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In every Farrier Business Practices Survey that we have conducted (including the upcoming 2018 edition), more than 90% of working farriers have at least one backyard horse client. Because of this, backyard horses are called the backbone of the industry.
We often include practical advice in the magazine on managing backyard horses and their clients, including this issue’s exclusive survey of farriers work with backyard clients. You can find great takeaway information in this article. The most consistent answer addressed in this survey is what’s required to keep a client for more than 10 years. A majority of respondents answered “professionalism.” Things like showing up on time, returning phone calls and communicating with the owner on the horse’s foot health.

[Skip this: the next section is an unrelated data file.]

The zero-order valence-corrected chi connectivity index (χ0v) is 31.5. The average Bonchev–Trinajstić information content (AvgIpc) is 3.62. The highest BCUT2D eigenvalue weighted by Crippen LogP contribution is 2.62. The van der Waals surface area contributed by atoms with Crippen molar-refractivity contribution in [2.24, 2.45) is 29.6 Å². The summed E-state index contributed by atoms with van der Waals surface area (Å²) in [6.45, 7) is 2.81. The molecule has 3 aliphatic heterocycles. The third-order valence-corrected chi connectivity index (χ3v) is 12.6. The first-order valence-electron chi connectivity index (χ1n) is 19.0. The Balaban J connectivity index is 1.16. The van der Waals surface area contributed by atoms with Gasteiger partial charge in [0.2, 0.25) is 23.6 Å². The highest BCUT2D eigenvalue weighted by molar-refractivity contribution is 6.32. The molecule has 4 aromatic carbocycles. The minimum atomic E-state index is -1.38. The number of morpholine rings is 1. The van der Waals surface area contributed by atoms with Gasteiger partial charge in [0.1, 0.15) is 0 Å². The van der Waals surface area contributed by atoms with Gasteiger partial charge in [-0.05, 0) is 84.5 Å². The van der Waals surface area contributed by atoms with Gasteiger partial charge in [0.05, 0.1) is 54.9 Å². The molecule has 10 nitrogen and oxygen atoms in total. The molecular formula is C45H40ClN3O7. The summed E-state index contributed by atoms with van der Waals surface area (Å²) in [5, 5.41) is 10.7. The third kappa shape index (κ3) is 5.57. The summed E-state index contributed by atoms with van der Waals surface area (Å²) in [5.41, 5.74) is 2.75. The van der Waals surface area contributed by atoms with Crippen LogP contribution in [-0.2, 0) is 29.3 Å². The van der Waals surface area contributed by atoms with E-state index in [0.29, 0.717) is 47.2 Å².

Each breed and discipline has idiosyncrasies, but all share this trait: keeping horses sound is never enough — you have to exhibit professionalism to retain clients. And isn’t it also true that being a professional requires little investment?
Pat Broadus thinks so. I recently spoke with the Shelbyville, Ky., farrier. He is known by clients for his skills with keeping their Thoroughbreds on the track. But many of his shoeing colleagues recognize his sensible business advice.
He reminds that being a farrier is a business, so professionalism is mandatory. A big part of this for Broadus is the impression you make on clients.
“It doesn’t cost much to buy a collared shirt,” Broadus notes. “And it costs nothing to tuck it in. Show up…